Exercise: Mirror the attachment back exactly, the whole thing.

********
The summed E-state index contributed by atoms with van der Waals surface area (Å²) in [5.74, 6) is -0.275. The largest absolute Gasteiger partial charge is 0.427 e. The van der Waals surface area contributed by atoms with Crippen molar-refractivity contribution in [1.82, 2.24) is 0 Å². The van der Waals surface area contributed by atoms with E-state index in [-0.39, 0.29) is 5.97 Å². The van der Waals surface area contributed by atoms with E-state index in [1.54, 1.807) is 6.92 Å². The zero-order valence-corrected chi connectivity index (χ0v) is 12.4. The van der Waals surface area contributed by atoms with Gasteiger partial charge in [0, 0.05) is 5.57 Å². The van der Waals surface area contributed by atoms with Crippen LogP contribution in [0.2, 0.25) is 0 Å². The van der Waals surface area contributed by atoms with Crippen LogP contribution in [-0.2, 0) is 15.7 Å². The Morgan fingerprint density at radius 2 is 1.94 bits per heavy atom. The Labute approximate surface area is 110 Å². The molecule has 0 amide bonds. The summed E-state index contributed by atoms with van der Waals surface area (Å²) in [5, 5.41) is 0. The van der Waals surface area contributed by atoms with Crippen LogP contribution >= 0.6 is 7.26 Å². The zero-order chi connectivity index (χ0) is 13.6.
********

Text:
The summed E-state index contributed by atoms with van der Waals surface area (Å²) in [5.74, 6) is -0.275. The largest absolute Gasteiger partial charge is 0.427 e. The van der Waals surface area contributed by atoms with Crippen molar-refractivity contribution in [1.82, 2.24) is 0 Å². The van der Waals surface area contributed by atoms with E-state index in [-0.39, 0.29) is 5.97 Å². The van der Waals surface area contributed by atoms with E-state index in [1.54, 1.807) is 6.92 Å². The zero-order valence-corrected chi connectivity index (χ0v) is 12.4. The van der Waals surface area contributed by atoms with Gasteiger partial charge in [0, 0.05) is 5.57 Å². The van der Waals surface area contributed by atoms with Crippen LogP contribution in [0.2, 0.25) is 0 Å². The van der Waals surface area contributed by atoms with Crippen LogP contribution in [-0.2, 0) is 15.7 Å². The Morgan fingerprint density at radius 2 is 1.94 bits per heavy atom. The Labute approximate surface area is 110 Å². The molecule has 0 amide bonds. The summed E-state index contributed by atoms with van der Waals surface area (Å²) in [5, 5.41) is 0. The van der Waals surface area contributed by atoms with Crippen LogP contribution >= 0.6 is 7.26 Å². The zero-order chi connectivity index (χ0) is 13.6.